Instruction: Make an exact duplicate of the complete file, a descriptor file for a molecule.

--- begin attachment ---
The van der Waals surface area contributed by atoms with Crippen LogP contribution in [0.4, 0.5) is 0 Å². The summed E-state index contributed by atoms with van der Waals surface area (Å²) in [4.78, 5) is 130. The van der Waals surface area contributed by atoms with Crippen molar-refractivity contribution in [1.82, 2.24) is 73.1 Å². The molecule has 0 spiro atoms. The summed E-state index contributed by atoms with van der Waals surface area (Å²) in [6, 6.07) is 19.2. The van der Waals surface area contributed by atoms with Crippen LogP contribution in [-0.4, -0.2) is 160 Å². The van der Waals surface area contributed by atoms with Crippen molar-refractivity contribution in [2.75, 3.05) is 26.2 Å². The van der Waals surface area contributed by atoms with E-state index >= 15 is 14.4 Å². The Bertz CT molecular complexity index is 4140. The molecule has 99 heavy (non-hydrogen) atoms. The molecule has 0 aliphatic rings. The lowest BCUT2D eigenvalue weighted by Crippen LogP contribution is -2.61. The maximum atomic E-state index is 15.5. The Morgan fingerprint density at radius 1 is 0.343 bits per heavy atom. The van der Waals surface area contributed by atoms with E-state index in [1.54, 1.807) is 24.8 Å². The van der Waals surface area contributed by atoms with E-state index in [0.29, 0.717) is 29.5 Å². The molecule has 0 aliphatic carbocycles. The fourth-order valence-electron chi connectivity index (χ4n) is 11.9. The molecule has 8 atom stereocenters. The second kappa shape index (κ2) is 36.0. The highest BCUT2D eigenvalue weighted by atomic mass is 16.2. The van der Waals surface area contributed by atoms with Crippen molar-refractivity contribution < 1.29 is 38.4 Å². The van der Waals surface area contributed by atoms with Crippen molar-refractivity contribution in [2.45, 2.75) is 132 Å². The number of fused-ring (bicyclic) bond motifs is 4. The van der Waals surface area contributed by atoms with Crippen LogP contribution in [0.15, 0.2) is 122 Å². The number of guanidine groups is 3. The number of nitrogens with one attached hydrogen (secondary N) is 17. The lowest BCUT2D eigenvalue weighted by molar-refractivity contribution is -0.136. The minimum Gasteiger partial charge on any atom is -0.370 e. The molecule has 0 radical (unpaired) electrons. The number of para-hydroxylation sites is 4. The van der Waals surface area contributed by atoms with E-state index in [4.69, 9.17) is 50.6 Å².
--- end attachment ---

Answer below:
The van der Waals surface area contributed by atoms with Crippen LogP contribution in [0.4, 0.5) is 0 Å². The summed E-state index contributed by atoms with van der Waals surface area (Å²) in [4.78, 5) is 130. The van der Waals surface area contributed by atoms with Crippen molar-refractivity contribution in [1.82, 2.24) is 73.1 Å². The molecule has 0 spiro atoms. The summed E-state index contributed by atoms with van der Waals surface area (Å²) in [6, 6.07) is 19.2. The van der Waals surface area contributed by atoms with Crippen LogP contribution in [-0.4, -0.2) is 160 Å². The van der Waals surface area contributed by atoms with Crippen molar-refractivity contribution in [2.75, 3.05) is 26.2 Å². The van der Waals surface area contributed by atoms with E-state index >= 15 is 14.4 Å². The Bertz CT molecular complexity index is 4140. The molecule has 99 heavy (non-hydrogen) atoms. The molecule has 0 aliphatic rings. The lowest BCUT2D eigenvalue weighted by Crippen LogP contribution is -2.61. The maximum atomic E-state index is 15.5. The Morgan fingerprint density at radius 1 is 0.343 bits per heavy atom. The van der Waals surface area contributed by atoms with E-state index in [1.54, 1.807) is 24.8 Å². The van der Waals surface area contributed by atoms with E-state index in [0.29, 0.717) is 29.5 Å². The molecule has 0 aliphatic carbocycles. The fourth-order valence-electron chi connectivity index (χ4n) is 11.9. The molecule has 8 atom stereocenters. The second kappa shape index (κ2) is 36.0. The highest BCUT2D eigenvalue weighted by atomic mass is 16.2. The van der Waals surface area contributed by atoms with Crippen molar-refractivity contribution < 1.29 is 38.4 Å². The van der Waals surface area contributed by atoms with Crippen molar-refractivity contribution in [2.45, 2.75) is 132 Å². The number of fused-ring (bicyclic) bond motifs is 4. The van der Waals surface area contributed by atoms with Crippen LogP contribution in [0.15, 0.2) is 122 Å². The number of guanidine groups is 3. The number of nitrogens with one attached hydrogen (secondary N) is 17. The lowest BCUT2D eigenvalue weighted by molar-refractivity contribution is -0.136. The minimum Gasteiger partial charge on any atom is -0.370 e. The molecule has 0 radical (unpaired) electrons. The number of para-hydroxylation sites is 4. The van der Waals surface area contributed by atoms with E-state index in [4.69, 9.17) is 50.6 Å².